Didem Doğan

CCK: Centro Cultural Kirshner, Democracy at work

As you walk along the Puerto Madero district, the harbour district by the river, you come to the pedestrian avenue and turn left where you will see the splendid building that looks like standing in a Parisian postcard. The Cultural Center of Kirshner, taking its name from the former president of Argentina, used to be the main post office of the city and from 2015 on it has become one of the main public culture and art spaces. It has a concert hall, five auditoriums, eighteen halls, forty art galleries, two terraces, sixteen rehearsal halls; you may spend quite a time in its nine floors to see exhibitions, attend concerts or else. 

The exhibition ‘Democracy at work’, which we saw during our visit, gathered Argentinian and international artists from a multi-disciplinary perspective and consisted of photographies, video works, sculptures taking into account Argentina’s 35 year experience with democracy as well as asking the very simple question ‘What is democracy?’ and ‘Is it really the best political regime of our times?’ 

Some of them: Zaqistan, a work of an artist from the US is a video work that shows artist’s desert land bought for 610 USD in state of Utah in order to build a the state of Zaqistan; he started his project to critique the Bush government of the time and aiming to be a legitimate state! Clever and funny, he is questioning the issue of legitimacy of nations. 

The Portuguese artist Marco Godinho made a world map like design on the wall by repetitive stamps on which it’s written ‘Forever immigrant’. 

The Brazilian political writer Eduardo Rombauer talks to political activists in his veo and asks ‘What is Democracy?’. The Argentinian artist Mondongo’s work Marca (Dollar) is a one dollar made my silver strings hanged from the ceiling, the one dollar bill is frozen as an object of desire.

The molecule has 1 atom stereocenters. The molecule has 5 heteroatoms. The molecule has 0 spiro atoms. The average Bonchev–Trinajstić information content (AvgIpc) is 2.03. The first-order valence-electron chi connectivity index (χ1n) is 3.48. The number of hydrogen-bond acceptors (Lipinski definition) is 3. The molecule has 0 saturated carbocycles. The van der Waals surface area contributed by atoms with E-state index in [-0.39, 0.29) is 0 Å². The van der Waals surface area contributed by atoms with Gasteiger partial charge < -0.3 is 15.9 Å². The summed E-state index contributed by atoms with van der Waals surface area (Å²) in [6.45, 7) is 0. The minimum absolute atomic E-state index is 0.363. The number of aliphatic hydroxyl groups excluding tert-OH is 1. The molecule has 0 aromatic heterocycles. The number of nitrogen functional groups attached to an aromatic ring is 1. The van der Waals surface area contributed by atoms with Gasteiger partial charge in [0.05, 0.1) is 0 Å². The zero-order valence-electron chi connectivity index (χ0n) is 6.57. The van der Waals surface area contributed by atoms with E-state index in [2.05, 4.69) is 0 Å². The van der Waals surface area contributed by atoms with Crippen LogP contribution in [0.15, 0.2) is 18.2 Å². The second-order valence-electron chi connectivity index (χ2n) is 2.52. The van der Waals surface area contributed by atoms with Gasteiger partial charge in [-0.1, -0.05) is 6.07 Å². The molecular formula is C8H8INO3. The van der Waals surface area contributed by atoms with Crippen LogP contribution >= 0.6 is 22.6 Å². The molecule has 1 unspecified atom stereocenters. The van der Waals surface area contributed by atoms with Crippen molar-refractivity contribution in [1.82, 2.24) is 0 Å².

Another Argentinian artist Cristina Piffer ‘Doscientos pesos fuertes’ is part of her series ‘The signs of Money’, she draws a graffiti like peso on the wall. The argentinian Panlo Suárez made a sculpture of a naked man climbing on the wall, named Cucaracha to question the act of climbing the stairs of success in a Capitalist society. 

Another Argentinian artist Marta Minujin and her work ‘Partenon of Books’ refers to her building a metal platform with twenty thousand books on one of the main avenues of Buenos Aires, the 9th of July in 1983, taken as the starting of the democratic regime after a long military period. The artist exhibited a similar work last year in 14th edition of Documenta. 

Another Argentinian artist and political activist Eduardo Gil shows the pictures of the Siluetazo movement in 1983 when many artists, political activists exhibited the silhouette of their bodies in order to call attention the disappeared people during the military regime. 

Lastly, the Etcétera Group from Buenos Aires shows the video work of their performance in February 2009 at the Vila Crespo neighbourhood in Buenos Aires, at the intersection of Israel and Palestina streets, the only place in the world where the names of these two staes stand next to each other; their sui generis movement ‘Errorismo’ has a manifestation that says ‘everyone has the right to make mistakes’. Congratulations! 

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